Guided Reading: How to Organize the Chaos


Guided reading has become increasingly popular, and for good reason; it works. The opportunity to work with children in small groups, instruct in a way that’s laser focused on students’ level of development, and directly address individual challenges allows educators to go beyond one-size-fits-all teaching approaches and set a more solid foundation for overall literacy.

While most educators have a grasp on the fundamentals of guided reading, successful implementation presents unique challenges such as group management, differentiating lessons for students, finding on-level books and designing materials for stations to address students needs. Preparation and planning needs to extend beyond curriculum and lesson plans. True success lies within the execution—finding a way to focus on each individual group while also engaging the entire classroom.

Routine is Key to Guided Reading Success

Children tend to be more engaged when a routine is established. I’ve found that this is especially true in getting kids to respond to guided reading, since part of the learning is done independently. I teach third grade, which happens to be a test year for students in Texas, so I understand the level of scrutiny educators face when tasked with using guided reading to get results. My routine has helped me and my students improve literacy across the board. Since we’ve implemented guided reading, we’ve seen test scores increase significantly.

Here’s some advice for creating your own routine:

Break lesson plans down into sections and execute in the same order, every time. I start each lesson with a question, then go into reading, then ask a skill-based question, like why each detail in a book supports the main idea.

I then end the session with an open ended or multiple choice question, leaving time to provide feedback on the students’ answers. Students come to expect this order and therefore are more attentive throughout the process and ready to participate and answer my questions at each stage. More participation keeps the students engaged and provides a foundation for building good discussion habits.

Dedicate the same amount of time every day. Most school districts allot a certain amount of time teachers can dedicate to guided reading each week. As educators, most of us probably think it deserves more time. This can make it tempting to divide the time up in bigger chunks on select days of the week. I’ve found that I get better results when I dedicate time daily. For my classroom, this means I do it for an hour a day, although I’d prefer 90 minutes. Due to the time constraint, I’ve adapted my lesson plans to focus more on the skill and feedback portions of each session.

Create independent learning stations for students to build on key literacy skills. Most educators will tell you that the most challenging part of guided reading is keeping other students engaged while you work with each group. Stations will be successful only if students are strategically formed, which works best by using reading level data to group students of similar skill levels.

In my classroom, I have created various literacy skill stations inspired by The Daily Five framework. Students can engage in independent learning that strengthens skills taught in guided reading sessions, and know what to expect while I am working with a group of their peers. For example, I have a station dedicated to writing development, one focused on independent reading and others designed to build spelling and vocabulary skills. For even more consistency, I sometimes even create a designated pathway to direct students from one station to the other, so stations are experienced in the same order, every time.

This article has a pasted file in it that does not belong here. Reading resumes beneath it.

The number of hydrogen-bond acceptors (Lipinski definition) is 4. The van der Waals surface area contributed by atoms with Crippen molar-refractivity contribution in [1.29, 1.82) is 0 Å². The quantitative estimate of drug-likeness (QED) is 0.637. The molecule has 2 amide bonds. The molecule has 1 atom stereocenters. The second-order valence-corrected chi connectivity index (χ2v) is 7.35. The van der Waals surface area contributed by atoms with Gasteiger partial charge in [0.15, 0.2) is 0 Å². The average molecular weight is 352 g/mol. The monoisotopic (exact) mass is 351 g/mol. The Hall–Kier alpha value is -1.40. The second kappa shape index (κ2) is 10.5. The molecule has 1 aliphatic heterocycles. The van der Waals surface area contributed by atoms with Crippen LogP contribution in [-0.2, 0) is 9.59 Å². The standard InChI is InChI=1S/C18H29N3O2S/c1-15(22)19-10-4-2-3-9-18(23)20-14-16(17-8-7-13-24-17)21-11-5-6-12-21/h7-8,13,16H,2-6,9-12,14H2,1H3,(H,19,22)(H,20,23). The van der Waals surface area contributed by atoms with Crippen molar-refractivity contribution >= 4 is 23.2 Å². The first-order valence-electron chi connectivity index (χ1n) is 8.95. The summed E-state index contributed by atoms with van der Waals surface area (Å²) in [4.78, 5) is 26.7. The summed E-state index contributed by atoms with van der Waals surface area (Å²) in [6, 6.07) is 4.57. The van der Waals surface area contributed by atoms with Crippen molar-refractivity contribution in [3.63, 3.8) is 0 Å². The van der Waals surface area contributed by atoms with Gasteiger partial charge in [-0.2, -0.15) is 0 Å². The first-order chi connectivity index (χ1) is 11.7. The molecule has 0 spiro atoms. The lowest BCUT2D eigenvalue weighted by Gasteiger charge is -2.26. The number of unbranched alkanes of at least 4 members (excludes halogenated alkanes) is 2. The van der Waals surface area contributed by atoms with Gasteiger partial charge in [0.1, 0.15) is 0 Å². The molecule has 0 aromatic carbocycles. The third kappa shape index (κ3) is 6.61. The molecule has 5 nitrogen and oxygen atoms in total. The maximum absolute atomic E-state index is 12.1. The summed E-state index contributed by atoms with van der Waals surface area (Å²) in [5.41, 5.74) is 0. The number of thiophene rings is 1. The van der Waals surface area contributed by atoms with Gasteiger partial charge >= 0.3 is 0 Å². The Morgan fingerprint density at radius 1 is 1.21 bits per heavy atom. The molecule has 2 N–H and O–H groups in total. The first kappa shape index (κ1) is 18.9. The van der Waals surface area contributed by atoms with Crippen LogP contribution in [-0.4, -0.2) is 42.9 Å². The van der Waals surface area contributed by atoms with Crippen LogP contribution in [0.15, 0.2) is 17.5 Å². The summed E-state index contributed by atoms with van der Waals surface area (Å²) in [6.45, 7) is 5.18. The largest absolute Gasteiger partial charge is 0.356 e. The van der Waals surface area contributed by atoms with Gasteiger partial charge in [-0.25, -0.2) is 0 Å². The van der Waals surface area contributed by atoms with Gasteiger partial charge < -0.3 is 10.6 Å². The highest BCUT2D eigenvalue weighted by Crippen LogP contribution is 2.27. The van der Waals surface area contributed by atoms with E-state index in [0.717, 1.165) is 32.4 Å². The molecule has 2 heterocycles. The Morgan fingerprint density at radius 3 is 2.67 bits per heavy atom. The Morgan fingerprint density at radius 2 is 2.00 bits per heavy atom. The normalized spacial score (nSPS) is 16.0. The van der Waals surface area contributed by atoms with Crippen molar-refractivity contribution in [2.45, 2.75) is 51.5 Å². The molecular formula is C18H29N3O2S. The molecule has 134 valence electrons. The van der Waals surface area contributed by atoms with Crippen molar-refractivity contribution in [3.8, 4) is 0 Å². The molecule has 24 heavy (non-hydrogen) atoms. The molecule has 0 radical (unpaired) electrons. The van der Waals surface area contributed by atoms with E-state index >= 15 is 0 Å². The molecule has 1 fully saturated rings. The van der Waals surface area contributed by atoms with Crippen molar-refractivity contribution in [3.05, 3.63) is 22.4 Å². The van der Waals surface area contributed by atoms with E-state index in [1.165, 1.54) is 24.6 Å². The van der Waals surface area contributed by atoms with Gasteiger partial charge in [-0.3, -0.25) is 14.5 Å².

Turn to online educational tools and resources to meet your needs. Technology can be your best friend when it comes to implementing an effective guided reading program—for both students and educators. But the biggest question you need to ask is “does this tool give me what I need to be successful?” Educators need routine as much as the students do, and incorporating too many tools into the mix can leave you unorganized and students confused. To ensure that your skills evaluations, lesson plans, reading materials and resources are consistent, focus on finding a few key solutions. There are a lot of tools to choose from and every teacher has a favorite; mine is Reading A-Z.

Features I consider to be most valuable in a guided reading educational tool include individual fluency tests, reading inventories, and common assessments directly aligned with the guided reading. Other important features include compliance with Common Core and other state standards, the ability to pair books with each student’s individual skill level (not just based on generic reading levels) and multi-lingual options (which is particularly important for me since I teach in a Spanish/English bilingual classroom).

Work first on your routines and small group management, use data to group your students and plan your guided reading lessons, find the resources that are aligned to your lesson objective and develop stations that help students master the objective that they are working on. Guided reading can seem overwhelming at first, but once you settle into your routine, you’ll start to see the overwhelming benefits. My students show daily progress and my routine allows me to be 100 percent focused on the group in front of me, knowing all students are engaged and learning for the entire guided reading block.

Irma De La Guardia is an assistant principal and former third grade teacher at Dallas ISD in Texas. She was recently named Teacher of the Year by the National Association for Bilingual Education. 

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